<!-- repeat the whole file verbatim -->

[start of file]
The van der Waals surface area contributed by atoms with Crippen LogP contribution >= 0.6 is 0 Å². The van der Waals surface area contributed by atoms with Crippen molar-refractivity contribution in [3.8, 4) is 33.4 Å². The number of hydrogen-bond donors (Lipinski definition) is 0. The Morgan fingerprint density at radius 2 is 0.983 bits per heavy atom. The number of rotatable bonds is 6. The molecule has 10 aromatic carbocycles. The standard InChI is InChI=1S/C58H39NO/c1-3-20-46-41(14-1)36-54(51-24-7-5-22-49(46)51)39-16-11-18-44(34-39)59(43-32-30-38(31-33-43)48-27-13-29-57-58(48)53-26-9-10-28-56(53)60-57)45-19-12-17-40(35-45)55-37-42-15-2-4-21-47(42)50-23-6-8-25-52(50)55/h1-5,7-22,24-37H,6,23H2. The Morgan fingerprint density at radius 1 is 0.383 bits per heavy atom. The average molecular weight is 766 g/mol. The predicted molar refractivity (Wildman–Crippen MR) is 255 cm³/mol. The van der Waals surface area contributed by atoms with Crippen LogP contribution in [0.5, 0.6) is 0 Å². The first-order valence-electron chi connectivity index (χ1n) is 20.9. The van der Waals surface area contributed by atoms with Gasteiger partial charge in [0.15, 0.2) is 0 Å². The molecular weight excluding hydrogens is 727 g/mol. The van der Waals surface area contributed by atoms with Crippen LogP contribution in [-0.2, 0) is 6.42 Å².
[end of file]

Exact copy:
The van der Waals surface area contributed by atoms with Crippen LogP contribution >= 0.6 is 0 Å². The van der Waals surface area contributed by atoms with Crippen molar-refractivity contribution in [3.8, 4) is 33.4 Å². The number of hydrogen-bond donors (Lipinski definition) is 0. The Morgan fingerprint density at radius 2 is 0.983 bits per heavy atom. The number of rotatable bonds is 6. The molecule has 10 aromatic carbocycles. The standard InChI is InChI=1S/C58H39NO/c1-3-20-46-41(14-1)36-54(51-24-7-5-22-49(46)51)39-16-11-18-44(34-39)59(43-32-30-38(31-33-43)48-27-13-29-57-58(48)53-26-9-10-28-56(53)60-57)45-19-12-17-40(35-45)55-37-42-15-2-4-21-47(42)50-23-6-8-25-52(50)55/h1-5,7-22,24-37H,6,23H2. The Morgan fingerprint density at radius 1 is 0.383 bits per heavy atom. The average molecular weight is 766 g/mol. The predicted molar refractivity (Wildman–Crippen MR) is 255 cm³/mol. The van der Waals surface area contributed by atoms with Crippen LogP contribution in [0.5, 0.6) is 0 Å². The first-order valence-electron chi connectivity index (χ1n) is 20.9. The van der Waals surface area contributed by atoms with Gasteiger partial charge in [0.15, 0.2) is 0 Å². The molecular weight excluding hydrogens is 727 g/mol. The van der Waals surface area contributed by atoms with Crippen LogP contribution in [-0.2, 0) is 6.42 Å².